Norman Geisler on Evangelical Scholarship and Following the Evidence Wherever It Leads

An Internet search engine quickly led me to Dr. Norman Geisler’s website, where he has posted his side of the story regarding the Michael Licona inerrancy controversy. In one of Geisler’s responses to Licona, he writes:

Tenth, Licona claims that to reject a view like his is to “stifle scholarship.” In response, we do not wish to stifle scholarship but only to reject bad scholarship. Further, as Evangelicals we must beware of desiring a seat at the table of contemporary scholarship, which is riddled with presuppositions that are antagonistic to Evangelical Christianity. Indeed, when necessary, we must place Lordship over scholarship (2 Cor. 10:5). We do not oppose scholarship, but only scholarship whose presuppositions and methodological procedures are opposed to the Faith once for all committed to the saints. (emphasis mine)

This is exactly the sort of comment that has caused me to previously express my concerns about evangelical scholarship. Again, I am not suggesting that Evangelicals are not intelligent, rational, well-educated, members of the Academy, or anything of the sort. What I am saying is that it is troubling to read yet another prominent Christian scholar suggest that if there is a conflict between scholarship and Evangelical belief, Evangelicals have a (moral?) obligation to uphold their Evangelical beliefs in spite of contemporary scholarship. This sounds suspiciously similar to the statement: “We do not oppose the use of logic and evidence, but if logic and evidence are antagonistic to Evangelical Christianity, then we must place Evangelical Christianity over logic and evidence.”

I know that, in the quotation above, Geisler is talking about scholarship “riddled with presuppositions that are antagonistic to Evangelical Christianity.” It’s reasonable to assume that Geisler would say there is no actual conflict between reason (or “true” reason) and faith, only an apparent conflict (because of the anti-Christian presuppositions of contemporary scholarship).” But what would Geisler say about the hypothetical (for him) scenario where there is a real conflict between reason and faith? Would or can Geisler say that Evangelical Christians should place reason over faith and follow the evidence wherever it leads? Would he try to dodge the question by saying the hypothetical scenario is impossible? Or would he join William Lane Craig and say that, in such a hypothetical scenario, an Evangelical should believe in spite of the evidence against Christianity?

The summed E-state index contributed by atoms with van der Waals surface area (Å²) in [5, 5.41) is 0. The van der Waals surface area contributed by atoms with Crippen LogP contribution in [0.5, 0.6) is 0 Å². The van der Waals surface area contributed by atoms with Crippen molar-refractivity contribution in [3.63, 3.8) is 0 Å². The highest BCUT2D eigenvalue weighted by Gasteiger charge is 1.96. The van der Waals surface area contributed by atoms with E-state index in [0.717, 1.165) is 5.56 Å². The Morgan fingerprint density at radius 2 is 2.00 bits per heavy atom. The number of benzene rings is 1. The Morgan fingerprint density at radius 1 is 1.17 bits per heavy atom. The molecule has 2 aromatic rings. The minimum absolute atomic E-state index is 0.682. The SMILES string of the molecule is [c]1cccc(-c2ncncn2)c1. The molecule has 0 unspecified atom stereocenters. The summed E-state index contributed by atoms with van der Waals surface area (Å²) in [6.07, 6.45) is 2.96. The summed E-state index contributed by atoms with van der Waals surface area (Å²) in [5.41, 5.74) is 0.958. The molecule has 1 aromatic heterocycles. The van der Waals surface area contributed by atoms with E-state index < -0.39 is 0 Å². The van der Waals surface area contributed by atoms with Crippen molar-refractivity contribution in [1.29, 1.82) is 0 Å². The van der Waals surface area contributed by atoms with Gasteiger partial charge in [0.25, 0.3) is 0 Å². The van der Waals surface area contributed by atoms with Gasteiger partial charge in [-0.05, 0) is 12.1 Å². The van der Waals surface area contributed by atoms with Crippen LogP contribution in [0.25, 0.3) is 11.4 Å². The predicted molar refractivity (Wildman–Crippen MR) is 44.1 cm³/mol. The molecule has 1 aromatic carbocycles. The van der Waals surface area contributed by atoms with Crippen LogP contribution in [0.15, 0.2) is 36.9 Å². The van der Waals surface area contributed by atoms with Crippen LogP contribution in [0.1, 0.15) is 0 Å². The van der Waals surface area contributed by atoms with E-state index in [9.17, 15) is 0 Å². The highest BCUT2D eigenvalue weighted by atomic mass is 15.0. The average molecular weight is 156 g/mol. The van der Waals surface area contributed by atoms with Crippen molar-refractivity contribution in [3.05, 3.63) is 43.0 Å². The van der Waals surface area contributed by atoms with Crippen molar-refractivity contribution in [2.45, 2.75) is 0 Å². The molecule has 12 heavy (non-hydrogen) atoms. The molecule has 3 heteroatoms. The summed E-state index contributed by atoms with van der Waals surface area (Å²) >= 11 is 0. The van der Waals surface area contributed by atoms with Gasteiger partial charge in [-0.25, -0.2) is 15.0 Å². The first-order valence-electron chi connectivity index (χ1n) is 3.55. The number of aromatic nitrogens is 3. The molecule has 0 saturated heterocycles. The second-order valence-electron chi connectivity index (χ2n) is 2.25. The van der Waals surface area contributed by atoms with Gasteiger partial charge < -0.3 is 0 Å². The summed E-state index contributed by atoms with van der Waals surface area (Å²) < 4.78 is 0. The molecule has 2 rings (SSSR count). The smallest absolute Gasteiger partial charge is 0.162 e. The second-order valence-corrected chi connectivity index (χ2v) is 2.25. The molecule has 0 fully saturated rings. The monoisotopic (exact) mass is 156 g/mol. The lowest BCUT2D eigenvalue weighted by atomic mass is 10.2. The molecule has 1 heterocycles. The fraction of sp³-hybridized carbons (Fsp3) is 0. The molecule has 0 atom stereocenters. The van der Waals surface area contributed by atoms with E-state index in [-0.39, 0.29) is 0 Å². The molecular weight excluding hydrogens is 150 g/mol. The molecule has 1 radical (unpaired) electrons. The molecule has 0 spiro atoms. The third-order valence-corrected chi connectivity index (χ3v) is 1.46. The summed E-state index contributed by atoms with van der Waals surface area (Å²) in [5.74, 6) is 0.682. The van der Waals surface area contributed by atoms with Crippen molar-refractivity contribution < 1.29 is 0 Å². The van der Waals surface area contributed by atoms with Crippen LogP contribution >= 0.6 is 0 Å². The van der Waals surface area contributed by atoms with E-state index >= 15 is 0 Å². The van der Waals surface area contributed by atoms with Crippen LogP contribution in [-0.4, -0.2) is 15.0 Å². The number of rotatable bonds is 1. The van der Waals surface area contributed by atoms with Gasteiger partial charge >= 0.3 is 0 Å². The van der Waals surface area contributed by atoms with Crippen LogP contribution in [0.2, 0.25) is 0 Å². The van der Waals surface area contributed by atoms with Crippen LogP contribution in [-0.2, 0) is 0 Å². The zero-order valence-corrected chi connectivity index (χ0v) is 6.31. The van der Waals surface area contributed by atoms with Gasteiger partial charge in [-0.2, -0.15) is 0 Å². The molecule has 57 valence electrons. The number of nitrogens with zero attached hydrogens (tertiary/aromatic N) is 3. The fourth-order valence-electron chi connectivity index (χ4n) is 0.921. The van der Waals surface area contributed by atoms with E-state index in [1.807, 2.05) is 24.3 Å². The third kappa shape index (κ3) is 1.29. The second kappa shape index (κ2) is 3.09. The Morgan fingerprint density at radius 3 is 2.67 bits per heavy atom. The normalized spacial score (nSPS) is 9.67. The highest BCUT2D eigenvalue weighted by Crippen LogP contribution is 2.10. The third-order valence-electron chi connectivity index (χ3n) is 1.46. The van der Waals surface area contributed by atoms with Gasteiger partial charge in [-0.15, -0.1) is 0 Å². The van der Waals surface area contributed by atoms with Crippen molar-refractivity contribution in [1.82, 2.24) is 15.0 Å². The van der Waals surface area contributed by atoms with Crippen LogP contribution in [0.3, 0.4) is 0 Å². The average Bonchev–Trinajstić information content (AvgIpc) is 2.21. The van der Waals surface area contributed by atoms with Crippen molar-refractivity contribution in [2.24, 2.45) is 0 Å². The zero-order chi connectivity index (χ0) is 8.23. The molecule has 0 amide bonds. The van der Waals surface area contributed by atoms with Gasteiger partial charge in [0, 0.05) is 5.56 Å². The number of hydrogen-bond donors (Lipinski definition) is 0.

It may come as a surprise to some, but I actually want to believe that Evangelical scholarship can be, and is, better than that. Can I justifiably hold such a belief? If any Evangelical Christian scholars are reading this and disagree with Geisler’s and Craig’s approach to epistemology, I would love to hear from you.

About Jeffery Jay Lowder

Jeffery Jay Lowder is President Emeritus of Internet Infidels, Inc., which he co-founded in 1995. He is also co-editor of the book, The Empty Tomb: Jesus Beyond the Grave.

  • http://www.blogger.com/profile/17668854596329493360 ZAROVE

    Call me a Cynic if you will but, no Scholarship is better than that. Everyone, including Atheists, impose their religious biases onto their work. Yes I know, Oxymoron as Atheists have no Religion… as I’ve said before I don’t buy that and still say everyone has a religion, for Religion is just a Set of beliefs about the way the world works.

    The problem with being Human is that we tend to congregate around those of Like Mind and allow a sort of echo chamber effect to take place. A Humanist Scholar who is around other Humanists may do the same, Dr. Geisler is simply being more honest about it.

    But in principle I agree, we should pursue truth wherever it leads. However, as David Hume noted, you cannot derive and is from an ought. We all tend to fudge things so they fit our preconceived notions.

  • http://www.blogger.com/profile/16360897119962486447 Andyman409

    Zarove- I think "worldview" would be a more accurate term for whatever atheism is than "religion". I always felt that religion described the ritualistic part of the worldview (ie: praying and attending mass)

    Anyways, I understand that everyone has there own presuppositions- but were talking about a story in which many dead people were raised from the dead and marched through a city. historians would have recorded that if it happened. It seems almost delusional to think it could have happened the way they said it did. And what's sad is that most learned christians probably agree with me!

  • http://www.blogger.com/profile/09915579495149582531 exapologist

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  • http://www.blogger.com/profile/17668854596329493360 ZAROVE

    Andy-

    “”” I think "worldview" would be a more accurate term for whatever atheism is than "religion". I always felt that religion described the ritualistic part of the worldview (ie: praying and attending mass)”””

    Religion is not really defined as Ritual, and no one in these conversations uses it as such either. When Atheists debate Religious people its over Ideas, not Rituals.

    I have hard the word “Worldview” before and really don’t like it. Everyone has a Worldview, but some people have a Religious worldview and others don’t. My question is, what’s the real distinction between a Religious Worldview and a nonreligious worldview? They both basically do the same thing and answer the same questions. What is a Worldview itself? A Worldview is, well, ones view on the world. Its all about how we answer the basic questions of our existence. But that’s what Religion is too.